Anthracycline Regimens May Worsen 'Chemobrain' in Breast Cancer Survivors


Patients with breast cancer who have received anthracycline-based (ANTHR) chemotherapy may be more likely to experience "chemobrain"-a cancer-related cognitive impairment that can affect memory, attention, and physical function-than those treated with nonanthracycline-based regimens.

Shelli Kesler, PhD

Shelli Kesler, PhD

Shelli Kesler, PhD

Patients with breast cancer who have received anthracycline-based (ANTHR) chemotherapy may be more likely to experience “chemobrain”—a cancer-related cognitive impairment that can affect memory, attention, and physical function—than those treated with nonanthracycline-based regimens.

In a small study published in JAMA Oncology, researchers used cognitive tests and MRI imaging data from 62 long-term breast cancer survivors to compare the effects of the two regimens on cognitive status and functional brain connectivity. A control group that did not receive chemotherapy was also evaluated.1

While both chemotherapy regimens demonstrated some negative effects on cognition, women who were treated with ANTHR chemotherapy presented with significantly lower verbal memory performance, including immediate recall (P = .03) and delayed recall (P < .001; effect sizes, 1.2-1.5), as well as lower left precuneus connectivity in the brain (P = .001; effect sizes, 0.6-1.3), which can impair memory, motor strategies, and visual—spatial skills.

“To our knowledge, this represents the first clinical evidence that ANTHR regimens may be more neurotoxic than non-ANTHR regimens,” the authors wrote.

Of the 62 survivors evaluated, 39 had completed chemotherapy treatment for breast cancer more than 6 months prior. The women were an average age of nearly 55 years and had been off their chemotherapy, on average, more than 2 years. Twenty of the women received four to eight cycles of ANTHR-based chemotherapy, and 19 received four to eight cycles of non-ANTHR regimens. The other 23 breast cancer survivors who did not receive chemotherapy for their breast cancer were controls.

Both chemotherapy groups showed decreased executive function and verbal fluency, but the ANTHR cohort had significantly lower verbal memory function, particularly in retention over time.

Women in the comparator group who had not been treated with chemotherapy had a moderately higher executive function ability than the other groups (P = .08).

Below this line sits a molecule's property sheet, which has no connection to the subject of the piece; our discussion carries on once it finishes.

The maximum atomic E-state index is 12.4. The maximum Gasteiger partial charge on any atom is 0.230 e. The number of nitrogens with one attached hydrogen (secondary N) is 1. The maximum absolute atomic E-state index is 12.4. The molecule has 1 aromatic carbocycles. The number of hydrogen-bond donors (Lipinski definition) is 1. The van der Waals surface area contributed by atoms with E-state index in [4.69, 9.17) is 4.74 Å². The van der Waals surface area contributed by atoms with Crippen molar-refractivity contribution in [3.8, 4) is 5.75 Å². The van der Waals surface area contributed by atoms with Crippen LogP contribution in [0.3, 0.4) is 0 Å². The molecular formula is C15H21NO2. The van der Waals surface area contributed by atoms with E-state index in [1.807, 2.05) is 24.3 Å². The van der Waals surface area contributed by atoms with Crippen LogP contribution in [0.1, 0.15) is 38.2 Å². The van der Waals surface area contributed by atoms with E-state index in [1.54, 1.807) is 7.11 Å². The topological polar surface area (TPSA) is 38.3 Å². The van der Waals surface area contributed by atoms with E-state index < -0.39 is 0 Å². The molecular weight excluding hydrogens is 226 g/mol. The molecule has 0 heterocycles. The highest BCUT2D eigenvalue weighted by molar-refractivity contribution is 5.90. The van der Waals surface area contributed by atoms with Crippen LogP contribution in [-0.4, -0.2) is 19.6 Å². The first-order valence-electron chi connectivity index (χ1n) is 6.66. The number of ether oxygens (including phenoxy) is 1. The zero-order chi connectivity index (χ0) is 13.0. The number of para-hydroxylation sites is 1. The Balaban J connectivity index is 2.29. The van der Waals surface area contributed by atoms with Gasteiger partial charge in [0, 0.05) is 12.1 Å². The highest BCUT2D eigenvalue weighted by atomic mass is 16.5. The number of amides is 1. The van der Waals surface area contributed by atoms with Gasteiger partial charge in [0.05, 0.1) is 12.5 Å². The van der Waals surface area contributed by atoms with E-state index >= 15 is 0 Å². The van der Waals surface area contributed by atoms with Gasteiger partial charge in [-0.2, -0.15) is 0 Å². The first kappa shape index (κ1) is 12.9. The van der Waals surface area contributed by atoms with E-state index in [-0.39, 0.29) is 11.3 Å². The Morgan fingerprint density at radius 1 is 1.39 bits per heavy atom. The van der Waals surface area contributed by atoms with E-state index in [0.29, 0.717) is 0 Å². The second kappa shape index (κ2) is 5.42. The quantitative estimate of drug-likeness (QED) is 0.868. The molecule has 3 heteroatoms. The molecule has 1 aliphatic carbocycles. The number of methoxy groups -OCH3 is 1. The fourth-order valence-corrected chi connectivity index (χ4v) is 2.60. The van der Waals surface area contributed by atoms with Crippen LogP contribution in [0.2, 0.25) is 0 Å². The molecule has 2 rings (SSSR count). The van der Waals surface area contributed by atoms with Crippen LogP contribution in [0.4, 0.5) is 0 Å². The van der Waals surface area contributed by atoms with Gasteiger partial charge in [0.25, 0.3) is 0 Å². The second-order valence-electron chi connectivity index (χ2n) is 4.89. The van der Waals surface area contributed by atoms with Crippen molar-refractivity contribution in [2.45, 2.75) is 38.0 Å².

Chemotherapy, particularly that to treat breast cancer, has often been associated with cognitive decline, leaving patients feeling “foggy.” However, the literature lacks data on whether specific chemotherapy agents are more neurotoxic than others, the authors noted.

Patients in both chemotherapy groups similarly reported elevated cognitive impairment or dysfunction (P = .002) and psychological distress (P = .006) compared with controls.

“Both chemotherapy groups demonstrated lower executive function and increased psychological distress and fatigue compared with the no-chemotherapy group. These results suggest that ANTHRs may be more toxic for brain systems involved in verbal memory, whereas ANTHR and non-ANTHR regimens are associated with similar negative effects on other cognitive-behavioral domains.”

In a corresponding editorial, authors from the Indiana University School of Medicine, Indianapolis, highlighted the findings of the study2:

“While previous studies have linked chemotherapy and cognitive decline, and a few other studies have linked treatment with differences in brain connectivity, there has been very little research comparing cognitive effects of different types and combinations of chemotherapy because most studies have been underpowered to distinguish these effects,” the authors wrote in their editorial.

The researchers concluded that although both chemotherapy regimens have negative impacts on cognition, ANTHR-regimens may have a particular effect on specific cognitive domains. Still, they acknowledged that further testing is necessary to prove associations.

“These results should be considered preliminary given the study limitations of small sample size and retrospective, cross-sectional design,” the investigators note. “Larger, prospective studies are needed that include pretreatment and posttreatment assessments so that patients’ individual cognitive and neurobiologic trajectories can be evaluated with respect to potential ANTHR-related neurotoxic effects.”

1. Kesler SR, Blayney DW. Neurotoxic effects of anthracycline- vs nonanthracycline-based chemotherapy on cognition in breast cancer survivors [published online December 3, 2015] JAMA Oncol.

2. Nudelman KNH, McDonald BC, Saykin, AJ. Imaging brain networks after cancer and chemotherapy: Advances toward etiology and unanswered questions [published online December 3, 2015]. JAMA Oncol.

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